If Ford was proceeding on a substantial alteration theory — that is, the replaced windshield was the real cause of Muth's injuries — then it likely failed in its proof. Ford's evidence that the windshield was replaced is scant at best. Orlowski testified that it was his "understanding" that the windshield had been replaced, no more. It is doubtful that this is sufficient to warrant an instruction on substantial alteration,8 but the answer to that inquiry is of no moment here. Procedurally and even more probative, Ford did not raise substantial alteration as an affirmative defense, nor did it request an instruction on the issue during the charge conference. The bottom line is that factual issues relating to the windshield and its contribution, if any, to the roof strength and Muth's injuries, were not part of this case, and Muth presented sufficient evidence that the design defect, properly construed, was a producing cause of his injuries. The district court did not err when it denied Ford's motion for judgment as a matter of law on the roof strength defect.
As to the inadequate restraint system, we agree with Ford that Muth did not present sufficient evidence of a safer alternative design, a necessary element of Texas law on which Muth had the burden.9 Muth does not contest this point, stating in his brief that the inadequate roof strength design defect was the "entire focus" of his case. The district court judge erred when it denied Ford's motion for judgment as a matter of law on the restraint system defect.10
The question becomes, however, whether that error makes any difference in this case. Ford contends that it does, citing the general rule, first recognized by the Supreme Court in Maryland v. Baldwin,11 that "when a case is submitted to the jury on a general verdict, the failure of evidence or a legal mistake under one theory of the case generally requires reversal for a new trial because the reviewing court cannot determine whether the jury based its verdict on a sound or unsound theory."12 That occurred here, at least according to Ford, because Muth proceeded on two design defect theories, both supposedly submitted to the jury,13 one illegitimate.
We agree that if both theories are put to the jury, a new trial is generally necessary when the evidence is insufficient on one.14 But this Court, as well as many others, have engrafted a sort-of harmless error gloss onto the basic principle. Braun v. Flynt is our case.15 There, we upheld a general verdict for invasion of privacy, despite an instruction authorizing recovery on either a "false light" theory, that was supported by the evidence, or on a "appropriation" theory, that was not. We concluded that the "entire focus" of the plaintiff's case was her claim that the publication of an indecent photograph of her in Chic Magazine, a Larry Flynt production, "created a false impression of her and damaged her reputation." On review, we were both "totally satisfied" and "reasonably certain" that the verdict in the plaintiff's favor was not based on the erroneously submitted appropriation theory.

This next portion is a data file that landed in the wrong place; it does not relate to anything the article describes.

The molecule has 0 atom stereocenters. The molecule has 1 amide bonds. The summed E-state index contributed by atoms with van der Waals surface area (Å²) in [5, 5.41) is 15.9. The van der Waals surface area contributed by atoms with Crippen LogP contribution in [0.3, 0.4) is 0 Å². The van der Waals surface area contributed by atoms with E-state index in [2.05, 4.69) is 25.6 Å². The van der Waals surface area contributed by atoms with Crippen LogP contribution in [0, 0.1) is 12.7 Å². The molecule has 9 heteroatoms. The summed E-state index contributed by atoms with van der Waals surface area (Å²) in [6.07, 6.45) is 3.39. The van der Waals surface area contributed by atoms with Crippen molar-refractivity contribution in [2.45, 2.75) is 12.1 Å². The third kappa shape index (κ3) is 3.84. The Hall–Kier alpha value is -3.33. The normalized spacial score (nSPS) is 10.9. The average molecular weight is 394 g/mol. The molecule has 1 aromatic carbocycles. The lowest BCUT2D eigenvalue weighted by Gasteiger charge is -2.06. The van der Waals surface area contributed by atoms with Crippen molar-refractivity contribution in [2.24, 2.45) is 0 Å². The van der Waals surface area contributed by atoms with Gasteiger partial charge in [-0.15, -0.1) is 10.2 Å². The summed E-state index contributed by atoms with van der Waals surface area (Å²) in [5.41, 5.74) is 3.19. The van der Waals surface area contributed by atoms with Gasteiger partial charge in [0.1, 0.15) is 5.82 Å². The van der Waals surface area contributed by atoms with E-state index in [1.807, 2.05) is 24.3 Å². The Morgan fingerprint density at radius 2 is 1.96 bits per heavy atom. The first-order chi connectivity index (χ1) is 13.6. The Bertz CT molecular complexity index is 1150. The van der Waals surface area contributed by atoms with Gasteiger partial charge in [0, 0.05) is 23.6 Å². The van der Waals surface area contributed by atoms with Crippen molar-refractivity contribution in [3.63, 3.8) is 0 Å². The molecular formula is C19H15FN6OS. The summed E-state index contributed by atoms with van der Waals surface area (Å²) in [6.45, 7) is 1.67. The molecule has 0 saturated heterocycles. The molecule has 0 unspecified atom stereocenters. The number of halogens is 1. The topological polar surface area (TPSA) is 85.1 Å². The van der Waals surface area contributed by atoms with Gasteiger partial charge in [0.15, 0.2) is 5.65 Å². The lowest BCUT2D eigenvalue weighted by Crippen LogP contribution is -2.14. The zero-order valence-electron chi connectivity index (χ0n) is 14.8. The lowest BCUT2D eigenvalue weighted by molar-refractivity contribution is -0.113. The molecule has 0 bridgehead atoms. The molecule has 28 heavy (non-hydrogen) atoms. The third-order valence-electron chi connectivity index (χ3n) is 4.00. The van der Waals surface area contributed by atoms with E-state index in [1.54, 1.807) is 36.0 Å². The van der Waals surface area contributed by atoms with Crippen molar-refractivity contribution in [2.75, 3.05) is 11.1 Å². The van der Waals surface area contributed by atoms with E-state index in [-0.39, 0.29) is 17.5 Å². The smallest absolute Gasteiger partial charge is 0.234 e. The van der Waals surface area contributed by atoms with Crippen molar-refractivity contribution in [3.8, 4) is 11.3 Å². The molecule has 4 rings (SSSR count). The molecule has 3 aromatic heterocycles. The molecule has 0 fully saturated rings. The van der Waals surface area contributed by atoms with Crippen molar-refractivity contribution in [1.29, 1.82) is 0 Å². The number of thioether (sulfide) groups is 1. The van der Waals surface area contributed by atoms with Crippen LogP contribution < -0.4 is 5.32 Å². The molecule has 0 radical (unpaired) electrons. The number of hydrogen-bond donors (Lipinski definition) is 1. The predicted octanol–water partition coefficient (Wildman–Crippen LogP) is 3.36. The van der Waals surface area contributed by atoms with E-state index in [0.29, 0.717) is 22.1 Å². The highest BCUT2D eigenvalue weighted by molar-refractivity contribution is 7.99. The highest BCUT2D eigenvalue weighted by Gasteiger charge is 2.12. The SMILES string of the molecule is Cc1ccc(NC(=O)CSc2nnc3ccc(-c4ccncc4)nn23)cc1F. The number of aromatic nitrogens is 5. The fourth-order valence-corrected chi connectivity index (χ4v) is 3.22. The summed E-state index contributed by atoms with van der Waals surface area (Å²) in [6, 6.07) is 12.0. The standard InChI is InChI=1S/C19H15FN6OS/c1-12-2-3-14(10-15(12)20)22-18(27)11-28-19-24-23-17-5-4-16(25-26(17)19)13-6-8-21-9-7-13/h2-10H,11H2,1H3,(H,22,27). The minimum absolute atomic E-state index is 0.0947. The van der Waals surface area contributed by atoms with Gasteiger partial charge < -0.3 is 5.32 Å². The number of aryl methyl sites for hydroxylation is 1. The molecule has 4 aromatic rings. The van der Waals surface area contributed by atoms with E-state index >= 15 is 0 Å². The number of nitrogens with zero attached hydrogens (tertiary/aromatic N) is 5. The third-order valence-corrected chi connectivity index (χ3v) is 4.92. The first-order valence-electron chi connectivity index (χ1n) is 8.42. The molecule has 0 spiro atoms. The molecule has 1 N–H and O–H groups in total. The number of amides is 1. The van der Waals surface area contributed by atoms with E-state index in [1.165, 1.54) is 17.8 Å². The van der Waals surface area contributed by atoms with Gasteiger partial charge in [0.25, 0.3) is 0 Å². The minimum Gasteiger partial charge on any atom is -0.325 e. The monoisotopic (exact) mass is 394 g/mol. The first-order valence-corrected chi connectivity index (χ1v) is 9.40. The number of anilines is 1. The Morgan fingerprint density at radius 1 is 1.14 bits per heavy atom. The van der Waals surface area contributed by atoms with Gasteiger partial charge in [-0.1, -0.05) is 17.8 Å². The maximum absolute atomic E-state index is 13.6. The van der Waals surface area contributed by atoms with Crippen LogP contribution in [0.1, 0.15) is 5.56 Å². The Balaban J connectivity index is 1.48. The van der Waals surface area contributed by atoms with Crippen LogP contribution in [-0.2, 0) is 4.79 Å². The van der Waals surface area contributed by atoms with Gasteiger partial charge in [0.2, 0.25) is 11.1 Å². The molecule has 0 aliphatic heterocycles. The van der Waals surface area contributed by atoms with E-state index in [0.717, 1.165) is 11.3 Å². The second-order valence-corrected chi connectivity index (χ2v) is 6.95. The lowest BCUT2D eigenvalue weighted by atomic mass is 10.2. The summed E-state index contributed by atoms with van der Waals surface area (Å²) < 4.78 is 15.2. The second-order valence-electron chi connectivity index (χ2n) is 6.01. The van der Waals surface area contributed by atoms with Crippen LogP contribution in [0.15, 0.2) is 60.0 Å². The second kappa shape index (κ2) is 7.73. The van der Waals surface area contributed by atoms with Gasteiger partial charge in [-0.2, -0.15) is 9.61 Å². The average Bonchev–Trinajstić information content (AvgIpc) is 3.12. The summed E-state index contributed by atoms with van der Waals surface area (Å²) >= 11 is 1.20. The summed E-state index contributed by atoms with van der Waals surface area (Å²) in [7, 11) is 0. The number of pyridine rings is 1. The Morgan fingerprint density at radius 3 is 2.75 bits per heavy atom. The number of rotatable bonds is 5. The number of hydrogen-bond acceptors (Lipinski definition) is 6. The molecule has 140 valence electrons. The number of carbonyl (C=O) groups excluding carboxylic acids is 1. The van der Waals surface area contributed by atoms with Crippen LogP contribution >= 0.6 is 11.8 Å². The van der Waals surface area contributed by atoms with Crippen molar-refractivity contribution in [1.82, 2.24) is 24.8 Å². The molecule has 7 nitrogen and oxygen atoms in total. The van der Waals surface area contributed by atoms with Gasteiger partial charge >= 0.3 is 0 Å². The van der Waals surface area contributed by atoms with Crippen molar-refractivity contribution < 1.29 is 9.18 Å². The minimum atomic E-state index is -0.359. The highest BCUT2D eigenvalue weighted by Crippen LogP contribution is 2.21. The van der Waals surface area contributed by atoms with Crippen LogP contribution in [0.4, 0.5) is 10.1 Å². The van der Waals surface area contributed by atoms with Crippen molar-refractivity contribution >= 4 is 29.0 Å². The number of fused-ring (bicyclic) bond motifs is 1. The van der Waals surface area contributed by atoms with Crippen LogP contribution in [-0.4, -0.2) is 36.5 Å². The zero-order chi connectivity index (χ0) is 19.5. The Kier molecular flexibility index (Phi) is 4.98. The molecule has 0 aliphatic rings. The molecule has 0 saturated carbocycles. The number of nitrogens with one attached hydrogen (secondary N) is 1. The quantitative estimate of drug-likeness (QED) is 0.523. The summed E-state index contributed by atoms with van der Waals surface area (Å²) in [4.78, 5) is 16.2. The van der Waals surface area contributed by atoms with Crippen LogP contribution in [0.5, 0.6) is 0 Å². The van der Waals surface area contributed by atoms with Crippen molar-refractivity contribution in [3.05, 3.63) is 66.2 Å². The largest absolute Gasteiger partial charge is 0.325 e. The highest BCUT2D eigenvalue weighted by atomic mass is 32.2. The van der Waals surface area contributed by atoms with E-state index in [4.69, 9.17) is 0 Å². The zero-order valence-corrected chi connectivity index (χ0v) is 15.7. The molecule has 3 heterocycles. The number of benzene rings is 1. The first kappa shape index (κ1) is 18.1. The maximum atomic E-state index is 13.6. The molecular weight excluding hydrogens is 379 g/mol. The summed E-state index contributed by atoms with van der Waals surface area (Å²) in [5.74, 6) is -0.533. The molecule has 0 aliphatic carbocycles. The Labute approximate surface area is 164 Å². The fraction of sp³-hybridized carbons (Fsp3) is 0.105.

Braun applies here. True, as Ford points out, Muth's fourth amended complaint alleged two design defects: inadequate roof strength and an inadequate restraint system. That being said, the inadequate restraint system played little role during the trial. Muth made no mention of that theory during voir dire or during opening arguments. During closing argument as Muth's counsel was summarizing the case, he referenced only the inadequate roof strength defect. He stated, "Ladies and gentlemen of the jury, the answer to Question 1, Was this vehicle defectively designed in not having a stronger roof? Yes." Muth's counsel never mentioned the allegedly defective restraint system.
Furthermore, evidence of a defect in the Crown Victoria's restraint system was minimal. Keith Friedman, Muth's expert witness, was asked whether other changes could be made to the Crown Victoria to improve the occupant protection system. Friedman then discussed changes to the seatbelt system, recognizing how the seatbelt can work in tandem with the roof to prevent injuries in rollover accidents. Yet, Friedman testified that he did not take into account changes in the seatbelt system when evaluating the design modifications to the roof structure, and Ford did not question his comments about the restraint system.
Ford also points to statements by Muth's counsel during an in camera conference on the jury instructions, in which Muth's counsel argued that the restraint system was still part of the case. We find these statements, made outside the presence of the jury, insufficient to bring the restraint system back into the case. Importantly, here, the jury instructions did not identify the two different design defect theories. From the jury's perspective, they had no reason to think the restraint system was at issue, aside from the minimal comments of Friedman. The allegedly defective restraint system was not mentioned during voir dire, opening argument, or closing argument.
This case illustrates how an evidentiary deficiency can work in tandem with the rule concerning general verdicts in multi-claim lawsuits. Without a doubt, a party can present evidence sufficient to invoke Baldwin's rule, which requires reversal, but insufficient to sustain even a favorable jury verdict. Muth presented sufficient evidence of a design defect in the roof strength, and we are "totally satisfied" or "reasonably certain" that the jury decided in Muth's favor on that defect and that defect alone.16